Licentiate seminar

On Gas Dynamics of Exhaust Valves

Defendant Main Advisor Extra Advisor Date
Marcus Winroth Henrik Alfredsson Ramis Örlü 2017-03-24

Knud Erik  Meyer, Dept. Mechanical Engineering, DTU, Denmark

Evaluation committee
Anders Dahlkild, KTH, Mekanik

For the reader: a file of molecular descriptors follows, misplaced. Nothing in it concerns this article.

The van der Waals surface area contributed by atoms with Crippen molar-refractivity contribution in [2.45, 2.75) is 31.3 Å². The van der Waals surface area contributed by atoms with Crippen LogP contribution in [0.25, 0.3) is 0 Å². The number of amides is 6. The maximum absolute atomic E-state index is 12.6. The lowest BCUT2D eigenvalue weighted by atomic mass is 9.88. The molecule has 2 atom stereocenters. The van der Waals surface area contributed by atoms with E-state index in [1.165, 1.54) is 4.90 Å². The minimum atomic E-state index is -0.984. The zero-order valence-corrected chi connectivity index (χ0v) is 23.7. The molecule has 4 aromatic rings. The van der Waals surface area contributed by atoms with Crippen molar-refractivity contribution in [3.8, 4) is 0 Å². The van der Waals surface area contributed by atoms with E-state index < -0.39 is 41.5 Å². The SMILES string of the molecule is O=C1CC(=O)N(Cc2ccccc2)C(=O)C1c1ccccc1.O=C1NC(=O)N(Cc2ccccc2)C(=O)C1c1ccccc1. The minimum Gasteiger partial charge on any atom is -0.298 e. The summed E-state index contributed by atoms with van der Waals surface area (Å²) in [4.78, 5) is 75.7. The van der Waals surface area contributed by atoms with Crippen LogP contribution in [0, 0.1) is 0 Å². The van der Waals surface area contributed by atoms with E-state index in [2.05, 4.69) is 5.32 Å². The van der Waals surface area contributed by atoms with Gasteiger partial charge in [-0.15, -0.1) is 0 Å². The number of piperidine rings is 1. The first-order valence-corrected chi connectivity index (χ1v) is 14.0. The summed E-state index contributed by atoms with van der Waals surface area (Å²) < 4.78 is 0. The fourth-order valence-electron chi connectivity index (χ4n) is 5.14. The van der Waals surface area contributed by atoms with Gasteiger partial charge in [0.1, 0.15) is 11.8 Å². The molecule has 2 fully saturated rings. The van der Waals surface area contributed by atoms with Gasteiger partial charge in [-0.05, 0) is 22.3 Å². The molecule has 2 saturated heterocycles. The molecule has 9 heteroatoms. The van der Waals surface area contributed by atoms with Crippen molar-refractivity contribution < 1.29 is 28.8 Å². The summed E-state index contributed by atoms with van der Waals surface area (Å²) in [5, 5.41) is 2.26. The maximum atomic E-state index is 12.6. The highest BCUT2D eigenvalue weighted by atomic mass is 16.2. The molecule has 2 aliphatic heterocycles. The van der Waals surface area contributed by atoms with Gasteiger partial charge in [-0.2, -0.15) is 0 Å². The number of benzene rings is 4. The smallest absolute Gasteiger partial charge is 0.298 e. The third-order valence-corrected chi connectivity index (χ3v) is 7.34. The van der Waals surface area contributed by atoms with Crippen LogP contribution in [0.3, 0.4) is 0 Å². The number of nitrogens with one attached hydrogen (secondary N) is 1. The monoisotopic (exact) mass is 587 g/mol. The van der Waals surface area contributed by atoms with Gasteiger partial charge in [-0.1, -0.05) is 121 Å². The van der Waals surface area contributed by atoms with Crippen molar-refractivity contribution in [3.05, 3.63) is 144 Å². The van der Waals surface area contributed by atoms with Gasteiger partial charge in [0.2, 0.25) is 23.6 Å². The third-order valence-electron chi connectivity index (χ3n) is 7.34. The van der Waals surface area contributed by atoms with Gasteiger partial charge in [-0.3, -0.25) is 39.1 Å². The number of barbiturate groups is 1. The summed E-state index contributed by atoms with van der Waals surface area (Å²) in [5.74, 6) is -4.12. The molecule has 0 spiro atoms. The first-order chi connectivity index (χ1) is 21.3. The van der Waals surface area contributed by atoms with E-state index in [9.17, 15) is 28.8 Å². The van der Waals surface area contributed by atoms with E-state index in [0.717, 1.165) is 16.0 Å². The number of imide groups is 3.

With increasing effects of global warming, efforts are made to make transporta- tion in general more fuel efficient. When it comes to internal combustion engines, the most common way to improve fuel efficiency is through ‘downsizing’. Down- sizing means that a smaller engine (with lower losses and less weight) performs the task of a larger engine. This is accomplished by fitting the smaller engine with a turbocharger, to recover some of the energy in the hot exhaust gases. Such engine systems need careful optimization and when designing an engine system it is common to use simplified flow models of the complex geometries involved. The exhaust valves and ports are usually modelled as straight pipe flows with a corresponding discharge or loss coefficient, typically determined through steady-flow experiments with a fixed valve and at low pressure ratios across the valve. This means that the flow is assumed to be independent of pressure ratio and quasi-steady. In the present work these two assumptions have been experimentally tested by comparing measurements of discharge coefficient under steady and dynamic conditions. The steady flow experiments were performed in a flow bench, with a maximum mass flow of 0.5 kg/s at pressures up to 500 kPa. The dynamic measurements were performed on a pressurized, 2 litre, fixed volume cylinder with one or two moving valves. Since the volume of the cylinder is fixed, the experiments were only concerned with the blowdown phase, i.e. the initial part of the exhaustion process. Initially in the experiments the valve was closed and the cylinder was pressurized. Once the desired initial pressure (typically in the range 300-500 kPa) was reached, the valve was opened using an electromagnetic linear motor, with a lift profile corresponding to different equivalent engine speeds (in the range 800-1350 rpm). The results of this investigation show that neither the quasi-steady assump- tion nor the assumption of pressure-ratio independence holds. This means that if simulations of the exhaustion process is made, the discharge coefficient needs to be determined using dynamic experiments with realistic pressure ratios. Also a measure of the quasi-steadiness has been defined, relating the change in upstream conditions to the valve motion, i.e. the change in flow restriction, and this measure has been used to explain why the process cannot be regarded as quasi-steady.
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